Sunday, July 12, 2015

Effective Design Patterns and Poetry

In one of the training courses I've been giving on object-oriented design techniques, I was discussing two principles from the GoF book, Design Patterns: Elements of Reusable Object-Oriented Software :

  • "Program to an 'interface', not an 'implementation'." (Gang of Four 1995:18)
  • Composition over inheritance: "Favor 'object composition' over 'class inheritance'." (Gang of Four 1995:20)

And I was thinking how I can make those two phrases stick more. And a thought occurred to me that perhaps if we make those principles rhyme, it'll be easier for developers to remember, and become more effective.

Rhyme-as-Reason Effect

In one study [1], researchers compared the perceived truthfulness of rhyming vs. similar non-rhyming statements. For example:

"What sobriety conceals, alcohol reveals" vs "What sobriety conceals, alcohol unmasks"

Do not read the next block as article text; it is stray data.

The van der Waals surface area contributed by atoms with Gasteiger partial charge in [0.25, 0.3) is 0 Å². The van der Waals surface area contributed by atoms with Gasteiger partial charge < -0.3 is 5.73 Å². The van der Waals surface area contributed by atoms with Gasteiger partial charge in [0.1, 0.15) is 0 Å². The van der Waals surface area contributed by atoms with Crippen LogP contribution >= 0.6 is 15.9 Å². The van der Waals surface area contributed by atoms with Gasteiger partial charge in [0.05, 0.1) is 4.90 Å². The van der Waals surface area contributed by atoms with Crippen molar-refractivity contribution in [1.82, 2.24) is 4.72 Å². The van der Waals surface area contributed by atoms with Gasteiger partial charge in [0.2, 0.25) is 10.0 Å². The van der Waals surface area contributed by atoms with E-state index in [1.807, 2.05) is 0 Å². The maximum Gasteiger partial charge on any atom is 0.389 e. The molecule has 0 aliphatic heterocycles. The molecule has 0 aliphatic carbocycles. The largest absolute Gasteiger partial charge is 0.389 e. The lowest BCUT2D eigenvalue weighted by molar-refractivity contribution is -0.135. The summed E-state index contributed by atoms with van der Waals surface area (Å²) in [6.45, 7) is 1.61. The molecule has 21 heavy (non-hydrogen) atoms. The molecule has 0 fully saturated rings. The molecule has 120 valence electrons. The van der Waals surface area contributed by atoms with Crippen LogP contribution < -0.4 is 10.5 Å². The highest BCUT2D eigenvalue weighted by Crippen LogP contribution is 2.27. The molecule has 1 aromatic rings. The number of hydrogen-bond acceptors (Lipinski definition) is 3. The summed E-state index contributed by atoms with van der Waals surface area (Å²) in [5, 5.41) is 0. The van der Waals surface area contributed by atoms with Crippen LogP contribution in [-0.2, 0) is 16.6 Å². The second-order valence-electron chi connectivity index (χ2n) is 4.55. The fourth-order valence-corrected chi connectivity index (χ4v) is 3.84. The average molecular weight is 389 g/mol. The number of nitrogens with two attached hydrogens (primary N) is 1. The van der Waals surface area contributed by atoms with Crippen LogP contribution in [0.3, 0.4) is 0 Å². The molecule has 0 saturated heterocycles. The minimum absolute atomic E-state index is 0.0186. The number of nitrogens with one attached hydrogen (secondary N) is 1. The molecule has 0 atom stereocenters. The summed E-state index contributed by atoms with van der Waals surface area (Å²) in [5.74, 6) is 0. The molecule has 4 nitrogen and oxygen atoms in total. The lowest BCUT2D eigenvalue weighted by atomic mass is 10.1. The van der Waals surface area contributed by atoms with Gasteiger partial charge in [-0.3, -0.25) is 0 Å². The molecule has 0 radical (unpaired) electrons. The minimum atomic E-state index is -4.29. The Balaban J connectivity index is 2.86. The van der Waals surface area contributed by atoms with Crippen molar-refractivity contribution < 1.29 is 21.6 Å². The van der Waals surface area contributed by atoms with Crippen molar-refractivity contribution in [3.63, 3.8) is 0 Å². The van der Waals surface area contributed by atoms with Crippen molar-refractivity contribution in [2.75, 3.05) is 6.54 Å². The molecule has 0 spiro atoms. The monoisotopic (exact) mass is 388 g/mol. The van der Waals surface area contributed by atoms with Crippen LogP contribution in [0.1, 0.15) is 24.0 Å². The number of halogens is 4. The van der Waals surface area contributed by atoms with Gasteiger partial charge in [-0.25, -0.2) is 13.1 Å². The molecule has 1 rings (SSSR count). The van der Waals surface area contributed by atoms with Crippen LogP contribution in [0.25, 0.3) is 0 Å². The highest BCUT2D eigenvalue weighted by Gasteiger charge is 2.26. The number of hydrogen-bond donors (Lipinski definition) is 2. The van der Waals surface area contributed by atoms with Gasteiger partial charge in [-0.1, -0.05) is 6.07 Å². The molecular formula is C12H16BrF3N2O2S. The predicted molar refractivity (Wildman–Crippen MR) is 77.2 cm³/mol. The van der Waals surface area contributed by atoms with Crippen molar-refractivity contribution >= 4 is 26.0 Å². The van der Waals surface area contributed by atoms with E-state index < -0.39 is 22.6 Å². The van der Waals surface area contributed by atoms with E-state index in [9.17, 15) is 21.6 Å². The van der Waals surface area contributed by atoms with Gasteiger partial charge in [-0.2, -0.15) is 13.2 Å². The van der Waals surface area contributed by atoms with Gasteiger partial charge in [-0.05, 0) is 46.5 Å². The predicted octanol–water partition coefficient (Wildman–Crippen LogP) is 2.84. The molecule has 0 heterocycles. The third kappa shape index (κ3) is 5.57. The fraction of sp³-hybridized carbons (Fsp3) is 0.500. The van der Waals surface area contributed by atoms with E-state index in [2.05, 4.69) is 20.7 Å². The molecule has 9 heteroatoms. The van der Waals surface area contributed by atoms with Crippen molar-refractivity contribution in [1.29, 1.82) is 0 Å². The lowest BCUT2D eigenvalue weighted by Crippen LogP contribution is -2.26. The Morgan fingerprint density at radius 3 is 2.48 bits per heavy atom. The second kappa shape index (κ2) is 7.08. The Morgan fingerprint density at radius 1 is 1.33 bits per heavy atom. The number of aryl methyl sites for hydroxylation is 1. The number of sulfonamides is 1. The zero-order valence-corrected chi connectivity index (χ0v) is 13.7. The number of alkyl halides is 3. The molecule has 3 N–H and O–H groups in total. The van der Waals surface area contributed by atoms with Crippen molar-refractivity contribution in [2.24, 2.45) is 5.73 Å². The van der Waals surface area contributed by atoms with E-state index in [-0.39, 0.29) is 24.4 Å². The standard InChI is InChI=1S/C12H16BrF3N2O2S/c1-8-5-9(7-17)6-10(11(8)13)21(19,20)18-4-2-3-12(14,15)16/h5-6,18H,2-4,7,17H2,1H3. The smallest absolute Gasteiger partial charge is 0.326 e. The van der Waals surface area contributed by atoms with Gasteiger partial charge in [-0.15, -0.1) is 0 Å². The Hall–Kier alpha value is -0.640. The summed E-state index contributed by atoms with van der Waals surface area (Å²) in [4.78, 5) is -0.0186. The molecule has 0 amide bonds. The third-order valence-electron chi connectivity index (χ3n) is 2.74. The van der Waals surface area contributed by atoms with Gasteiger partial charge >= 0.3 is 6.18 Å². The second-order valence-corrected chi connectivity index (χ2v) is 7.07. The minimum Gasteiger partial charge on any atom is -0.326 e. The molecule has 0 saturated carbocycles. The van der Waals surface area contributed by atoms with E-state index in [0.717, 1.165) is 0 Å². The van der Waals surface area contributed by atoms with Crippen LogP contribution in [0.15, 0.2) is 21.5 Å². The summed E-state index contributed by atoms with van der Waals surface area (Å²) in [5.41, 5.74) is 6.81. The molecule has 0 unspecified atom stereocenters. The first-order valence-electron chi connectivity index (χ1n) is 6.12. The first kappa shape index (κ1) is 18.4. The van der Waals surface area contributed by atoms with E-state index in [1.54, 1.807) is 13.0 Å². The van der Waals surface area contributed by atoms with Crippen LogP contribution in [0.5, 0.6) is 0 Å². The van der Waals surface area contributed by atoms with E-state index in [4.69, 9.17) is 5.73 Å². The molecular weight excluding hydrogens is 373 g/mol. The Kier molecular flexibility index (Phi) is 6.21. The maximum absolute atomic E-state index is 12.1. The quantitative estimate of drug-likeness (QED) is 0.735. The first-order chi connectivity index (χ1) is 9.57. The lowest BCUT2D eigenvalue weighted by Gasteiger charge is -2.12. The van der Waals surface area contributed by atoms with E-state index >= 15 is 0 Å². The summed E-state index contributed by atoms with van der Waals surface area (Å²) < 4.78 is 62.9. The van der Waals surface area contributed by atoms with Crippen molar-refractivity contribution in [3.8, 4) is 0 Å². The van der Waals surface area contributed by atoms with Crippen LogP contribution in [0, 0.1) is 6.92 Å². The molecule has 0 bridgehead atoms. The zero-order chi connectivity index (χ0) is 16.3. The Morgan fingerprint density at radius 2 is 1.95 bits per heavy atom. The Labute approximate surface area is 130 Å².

Which one do you find is true (or more truthful)?

Here's another one.

"Caution and measure will win you treasure" vs "Caution and measure will win you riches"

The study suggested that "rhyme, like repetition, affords statements an enhancement in processing fluency that can be misattributed to heightened conviction about their truthfulness."

In other words, rhyming makes statements easier to understand. Which, in turn, makes them appear more accurate.

Object-Oriented Design Principles with Poetry

Here's my attempt at making those two principles rhyme.

Program to an interface, not to an implementation.

An implementation is good and fine, an interface is a wiser design.

Programming to an implementation is logical, programming to an interface is exceptional.

Programming to an implementation is what is needed, programming to an interface is why we succeeded.

Favor composition, over inheritance.

Inheritance if you must, in composition we trust.

Next time…

So the next time I get a chance to run another training course on object-oriented design techniques, I'll give these rhymes, some good times.

If you have rhymes of your own, please feel free to hit the comments.

[1] McGlone, M.S., and Tofighbakhsh, J. (2000) Birds of a feather flock conjointly (?): rhyme as reason in aphorisms. Psychological Science, 11:424-28.

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